Jailhouse Chic Investors Remake Germany's Disused Prisons

As inmate numbers in Germany steadily decline, some states are selling off unneeded correctional facilities to private investors. The result is a new brand of high-end apartments, hotels and event centers housed in renovated former prisons.
Von Stephan Degenhardt
Elwe, a former prison in the German city of Kassel, recently hosted a basketball tournament.

Elwe, a former prison in the German city of Kassel, recently hosted a basketball tournament.

Foto: Ulf Schaumloeffel

Thomas Richter-Mendau, a 45-year-old private investor, recently gave a tour through the site of his latest high-end real estate project: a former prison in the northeastern German town of Stendal. He stood in the middle of the corridor, clutching his blueprints and kicking a bit of debris out of the way. "There, those two cells will be a bedroom," he said, pointing at two eight-square-meter (90-square-foot) recesses. He turned slightly to the left. "Those two will be made into a children's bedroom." Another turn. "Back there, we'll tear out the walls and put in a sliding door, make a big open-plan kitchen. Seems clear, right?"

Richter-Mendau continued through the former penitentiary. The tiled containment room for prisoners on suicide watch? That will become a living room with space for a big couch. The massive oak doors, numbered 1 to 98, that lean against the walls? "We'll put them in front of the new apartments. As a warning to people to behave!"

The saws that cut through the brickwork, over 100 years old, beneath the cell windows, reveals a view of nearby Stendal Cathedral. "With that view, I'd move in here right away," Richter-Mendau enthused.

Prospects are looking similarly good in many such former prisons. In cities across Germany, investors are converting disused jails into apartments, hotels or event centers. Just a few years ago, many German prisons were overcrowded, but now prisoner numbers are declining. About 79,000 people were serving sentences or detention 10 years ago, but last year that number was barely 66,000. Many of Germany's federal states are taking advantage of this decline to consolidate their inmates into a few large prisons.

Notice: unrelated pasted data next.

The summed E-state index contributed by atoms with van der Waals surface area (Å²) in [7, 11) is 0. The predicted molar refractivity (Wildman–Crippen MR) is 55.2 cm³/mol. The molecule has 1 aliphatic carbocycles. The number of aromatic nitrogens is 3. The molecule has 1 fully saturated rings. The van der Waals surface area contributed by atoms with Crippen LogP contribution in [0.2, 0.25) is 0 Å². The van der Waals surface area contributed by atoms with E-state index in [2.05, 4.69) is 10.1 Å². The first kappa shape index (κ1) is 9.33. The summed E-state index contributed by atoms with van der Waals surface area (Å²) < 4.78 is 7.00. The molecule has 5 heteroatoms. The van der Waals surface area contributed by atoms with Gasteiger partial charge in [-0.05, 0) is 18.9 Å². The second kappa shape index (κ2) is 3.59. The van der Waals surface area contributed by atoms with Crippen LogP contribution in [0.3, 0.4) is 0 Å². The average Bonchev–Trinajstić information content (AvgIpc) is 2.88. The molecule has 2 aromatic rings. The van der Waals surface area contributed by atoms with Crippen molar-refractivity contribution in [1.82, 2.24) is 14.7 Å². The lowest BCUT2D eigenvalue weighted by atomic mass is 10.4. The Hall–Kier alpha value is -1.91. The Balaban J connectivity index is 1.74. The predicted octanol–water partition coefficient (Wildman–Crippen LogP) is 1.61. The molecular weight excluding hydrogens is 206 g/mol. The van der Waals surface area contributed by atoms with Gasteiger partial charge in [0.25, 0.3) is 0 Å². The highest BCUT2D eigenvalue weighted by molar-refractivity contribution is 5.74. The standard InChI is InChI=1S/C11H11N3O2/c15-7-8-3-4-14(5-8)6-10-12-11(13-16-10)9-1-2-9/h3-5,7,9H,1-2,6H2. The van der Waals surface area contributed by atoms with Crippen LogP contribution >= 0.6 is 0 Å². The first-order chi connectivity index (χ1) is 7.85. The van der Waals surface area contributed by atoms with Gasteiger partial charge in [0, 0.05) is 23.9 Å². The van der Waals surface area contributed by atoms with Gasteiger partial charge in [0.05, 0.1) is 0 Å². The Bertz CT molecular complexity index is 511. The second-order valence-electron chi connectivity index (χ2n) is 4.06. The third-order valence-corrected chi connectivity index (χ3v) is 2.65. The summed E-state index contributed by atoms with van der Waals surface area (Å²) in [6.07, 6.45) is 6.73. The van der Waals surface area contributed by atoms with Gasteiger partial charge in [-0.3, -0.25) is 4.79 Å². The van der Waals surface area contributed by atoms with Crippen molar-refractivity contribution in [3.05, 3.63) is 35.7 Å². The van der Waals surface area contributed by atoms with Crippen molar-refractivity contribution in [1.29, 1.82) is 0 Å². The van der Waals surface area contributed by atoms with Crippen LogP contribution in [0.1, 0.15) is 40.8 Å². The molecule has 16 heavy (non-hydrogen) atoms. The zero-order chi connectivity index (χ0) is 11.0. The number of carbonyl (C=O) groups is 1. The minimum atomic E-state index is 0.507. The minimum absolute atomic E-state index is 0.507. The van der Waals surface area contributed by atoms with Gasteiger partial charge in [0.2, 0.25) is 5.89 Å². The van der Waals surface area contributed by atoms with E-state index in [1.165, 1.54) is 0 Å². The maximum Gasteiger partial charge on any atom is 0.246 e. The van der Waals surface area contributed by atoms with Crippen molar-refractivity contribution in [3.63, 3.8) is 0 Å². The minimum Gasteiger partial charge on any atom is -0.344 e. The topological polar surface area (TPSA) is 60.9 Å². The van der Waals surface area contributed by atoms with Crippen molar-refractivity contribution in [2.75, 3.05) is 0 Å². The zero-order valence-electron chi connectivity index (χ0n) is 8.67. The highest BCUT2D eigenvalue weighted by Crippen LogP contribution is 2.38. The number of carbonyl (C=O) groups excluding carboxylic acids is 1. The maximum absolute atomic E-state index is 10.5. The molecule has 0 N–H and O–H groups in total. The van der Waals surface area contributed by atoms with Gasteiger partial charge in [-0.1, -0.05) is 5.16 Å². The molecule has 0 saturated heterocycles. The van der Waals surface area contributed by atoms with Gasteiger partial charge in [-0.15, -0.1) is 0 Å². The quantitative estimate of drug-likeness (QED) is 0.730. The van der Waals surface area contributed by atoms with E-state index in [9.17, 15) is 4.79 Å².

That means the end for small facilities such as this one in Stendal. By the point the facility closed in 2010, only around 50 criminals were serving sentences there. In the last five years, Saxony-Anhalt has reduced its number of prisons by five, Berlin also by five, Baden-Württemberg by three, Hesse by one and Lower Saxony by a total of 11. In Saarland, two prisons closed their doors in 2011.

Challenges of Renovation

Most of the facilities being closed are located in rural areas. Many were built during the time of the German Empire and are both listed for historical preservation and in a fairly dilapidated state. Renovating them is expensive, which is where private investors such as Richter-Mendau come in. The businessman and his wife bought the Stendal prison, paying the state of Saxony-Anhalt €37,000 ($50,000) for this historical building of approximately 3,500 square meters. The plan is to convert the cells into 28 apartments, each 40 to 90 square meters in size. Richter-Mendau plans to invest over €2 million in the project.